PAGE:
Recently, I wrote about my first attempt at translating a German marriage record for my great-great-great-grandparents, Johann Meier and Anna Maria Urban. I was getting a little ahead of myself there, since I never really explained my connection to that couple, so I’d like to take this opportunity to remedy that.
Anna (née Meier) Boehringer (or “Nana,” as she was known by her grandchildren and great-grandchildren) was my father’s maternal grandmother, and one of the three great-grandparents whom I distinctly remember from my childhood. All three of them — Nana; her husband, “Grandpa John” Boehringer; and “Big Grandpa” (Joseph Zielinski) appear in this photograph from a family party in 1969. Although I was too young to remember this particular moment, but I love this photo nonetheless because they’re all in it.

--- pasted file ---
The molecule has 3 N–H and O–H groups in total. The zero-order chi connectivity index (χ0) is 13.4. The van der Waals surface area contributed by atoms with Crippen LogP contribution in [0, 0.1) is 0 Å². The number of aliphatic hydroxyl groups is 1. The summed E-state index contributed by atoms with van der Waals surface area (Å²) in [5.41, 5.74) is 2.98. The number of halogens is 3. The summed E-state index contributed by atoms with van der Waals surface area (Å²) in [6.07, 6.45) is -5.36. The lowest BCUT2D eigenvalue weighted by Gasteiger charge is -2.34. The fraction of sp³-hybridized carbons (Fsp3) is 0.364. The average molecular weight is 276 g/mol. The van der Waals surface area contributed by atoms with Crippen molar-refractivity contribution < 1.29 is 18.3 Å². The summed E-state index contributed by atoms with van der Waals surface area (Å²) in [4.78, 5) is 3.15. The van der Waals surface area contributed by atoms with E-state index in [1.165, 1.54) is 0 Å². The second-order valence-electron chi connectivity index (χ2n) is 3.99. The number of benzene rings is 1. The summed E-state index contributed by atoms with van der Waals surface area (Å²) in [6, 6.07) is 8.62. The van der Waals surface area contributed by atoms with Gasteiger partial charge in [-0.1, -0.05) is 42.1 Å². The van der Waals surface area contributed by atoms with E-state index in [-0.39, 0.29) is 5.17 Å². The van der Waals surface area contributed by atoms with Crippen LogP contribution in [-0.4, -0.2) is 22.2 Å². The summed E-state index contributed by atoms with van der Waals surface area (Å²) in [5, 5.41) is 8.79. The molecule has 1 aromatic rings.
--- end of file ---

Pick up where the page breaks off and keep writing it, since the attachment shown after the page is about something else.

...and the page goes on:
Anna (née Meier) Boehringer, John Boehringer, and Joseph Zielinski, June 1969, Grand Island, New York.
Anna Julia Meier was born 25 April 1895 in Buffalo, New York; the oldest of the 13 children of Wenzeslaus (“Wenzel”) and Anna (née Goetz or Götz) Meier. I’m incredibly fortunate to have a three-generation portrait of Anna with her parents, grandparents, and some of her siblings, taken circa 1903. This version of the photo was retouched by Leslie Utley of the Genealogists Photo Restoration group on Facebook to remove some scratches and flaws. In the front row, left to right, there is my great-great-great-grandmother, Julianna (née Bäumler) Götz (1838-1905). Next to her are her grandchildren, Anna Meier, Julia Meier, Marie Meier, and Frances Meier, followed by my 3x-great-grandfather, Carl Götz (1853-1933). In the back row are Wenzeslaus Meier (1871-1942) and Anna (née Götz) Meier (1877-1949), holding baby Margaret Meier.